Rev James Wardleworth resigned 4 October 1790 and was succeeded Rev John Robinson on 1 April 1791.

Rev Robinson resigned 9 October 1795 and was succeeded by Rev John Kenworthy 25 September 1796.

John Kenworthy was the vicar for 11 years until he died 13th August 1806.He was just 34 when he died. He was buried in the Cocker Hill churchyard with his wife and Children. The burial records for his family made sad reading. He had a son william who died March 1815 aged 8, a daughter Ellen who died in December 1815 aged 15. His wife Elizabeth died in March 1818 and his other daughter Sarah died in aged just 19 in February 1819.

Rev John Cape Atty was licenced on 11th April 1807.  Cape Atty lived on Cocker Hill, opposite the church. In the returns submitted to the Bishop he describes his house as a substantial stone building, with stable and cow-house on the premises. Also a garden” Cape Atty remained vicar until he died in 1822. His memorial stone remains in the Cocker Hill churchyard.

Rev Isaac Newton France was appointed in 1822. France was previously a curate in Ashton. He was reported as creating sects and divisions throughout the church. Things did not seem to go any better for him in Stalybridge and it was reported that “The Chapel at Cocker Hill under his incumbency was deserted to a great extent”. In the year prior to Newton France’s appointment there were reported to be 450 people in regular attendance.

In 1835 Newton France asked the church’s patron, the Earl of Stamford, to close the existing Chapel, due to its bad repair, and build a new one on a different site. I think he though a bigger newer church would get him a bigger congregation. The Earl agreed and purchased the land on the Hague Stalybridge. The foundation stone was laid for the new church 1st September 1838. The church was completed and consecrated 24 June 1840. The new church was called the church of St George, same name as the Cocker  Hill Chapel as it was the intention that it the new church replaced the old one; however this was not the case.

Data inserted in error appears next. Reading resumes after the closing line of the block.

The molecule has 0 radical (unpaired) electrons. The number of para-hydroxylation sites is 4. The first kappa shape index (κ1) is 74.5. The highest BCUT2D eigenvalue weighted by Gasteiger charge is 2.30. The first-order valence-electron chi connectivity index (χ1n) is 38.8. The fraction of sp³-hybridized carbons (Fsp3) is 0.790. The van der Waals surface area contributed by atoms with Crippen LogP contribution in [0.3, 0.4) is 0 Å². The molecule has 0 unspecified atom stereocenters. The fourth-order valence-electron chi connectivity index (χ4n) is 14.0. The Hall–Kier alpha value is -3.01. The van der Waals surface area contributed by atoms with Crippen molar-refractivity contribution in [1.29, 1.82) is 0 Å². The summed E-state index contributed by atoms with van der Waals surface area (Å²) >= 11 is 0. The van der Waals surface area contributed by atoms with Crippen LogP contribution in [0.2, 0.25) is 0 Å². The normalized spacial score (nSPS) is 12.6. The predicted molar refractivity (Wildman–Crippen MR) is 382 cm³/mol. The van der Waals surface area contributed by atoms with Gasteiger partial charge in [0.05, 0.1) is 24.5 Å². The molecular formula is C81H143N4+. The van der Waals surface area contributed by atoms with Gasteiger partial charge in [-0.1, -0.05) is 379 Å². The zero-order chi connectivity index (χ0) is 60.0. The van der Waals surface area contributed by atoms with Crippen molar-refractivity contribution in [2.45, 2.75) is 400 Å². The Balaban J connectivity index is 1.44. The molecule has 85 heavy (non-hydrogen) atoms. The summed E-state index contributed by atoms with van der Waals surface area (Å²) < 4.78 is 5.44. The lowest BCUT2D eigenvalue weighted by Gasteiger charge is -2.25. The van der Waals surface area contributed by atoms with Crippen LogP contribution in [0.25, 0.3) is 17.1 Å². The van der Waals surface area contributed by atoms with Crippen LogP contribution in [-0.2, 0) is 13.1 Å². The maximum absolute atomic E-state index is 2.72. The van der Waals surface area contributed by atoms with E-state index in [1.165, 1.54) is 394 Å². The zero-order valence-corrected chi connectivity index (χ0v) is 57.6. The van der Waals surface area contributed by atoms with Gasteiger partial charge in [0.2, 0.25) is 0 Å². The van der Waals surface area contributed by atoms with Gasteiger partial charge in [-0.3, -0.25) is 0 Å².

The new church, known locally as “New” St Georges,  had a capacity of 1,500 people, but with Newton France in charge the congregation was small and it never reached anything near its intended target. Parish records show that the congregation fell as low as six or seven on a regular basis.

Back at the Cocker Hill chapel, known locally as “Old” St Georges, the people were opposed to the idea of closing the church. They petitioned the Bishop to keep the church open and offered to pay for a new vicar to be found. The Bishop gave them permission to make the church safe and good. They did this and even bought a new organ. On the 29th September 1843 Old St Georges re opened with  new vicar Rev William Hall.  The old Church went from strength to strength and the congregation increased back to the 450 it had been in Cape Attys time.

Then in November 1844 Newton France announced that he intended to leave New St Georges and take up possession of Old St Georges on 1 January 1846.

I think that this decision was mainly due to pew rents and endowments. Basically Old St Georges was making more money than New St Georges and Newton France wanted a piece of it. Because of the difficulties with Newton France Hall resigned from Old St Georges in July 1846 and also resigned as a vicar which seems a shame as it sounds like he was a pretty good one.

Things then went from bad to worse. The newspaper reports at the time implied that Newton France was only returning to old St Georges  for financial reasons. He applied to the Church wardens for the keys to the church in August 1846 but his request “was resolutely refused no matter what the consequences”. Newton France then threatened legal proceedings and was told by the Church Wardens that should he insist on returning to the chapel, the congregation would leave and take their organ with them! The Church remained closed. The local MP Mr Tollmache became involved and put the matter before Parliament for debate.There followed a turbulent year with the Churchwarden’s supporters and Newton France’s supporters regularly breaking into the church, changing the locks and taking control of the church.

Newspaper reports at the time suggested that at certain periods on a Sunday in 1847 there were upwards of 2000  people collected in and around the chapel to see what was going on. The week after there were reported to be 3000-4000 people watching to see what would happen next.

By 1849 the church was reported to be very dilapidated, most of the lower windows were broken and the doorway was smashed beyond repair. There did not seem to be any resolution in sight. In May 1850 Isaac Newton France died. A coroners inquest gave a verdict of “death by natural causes”.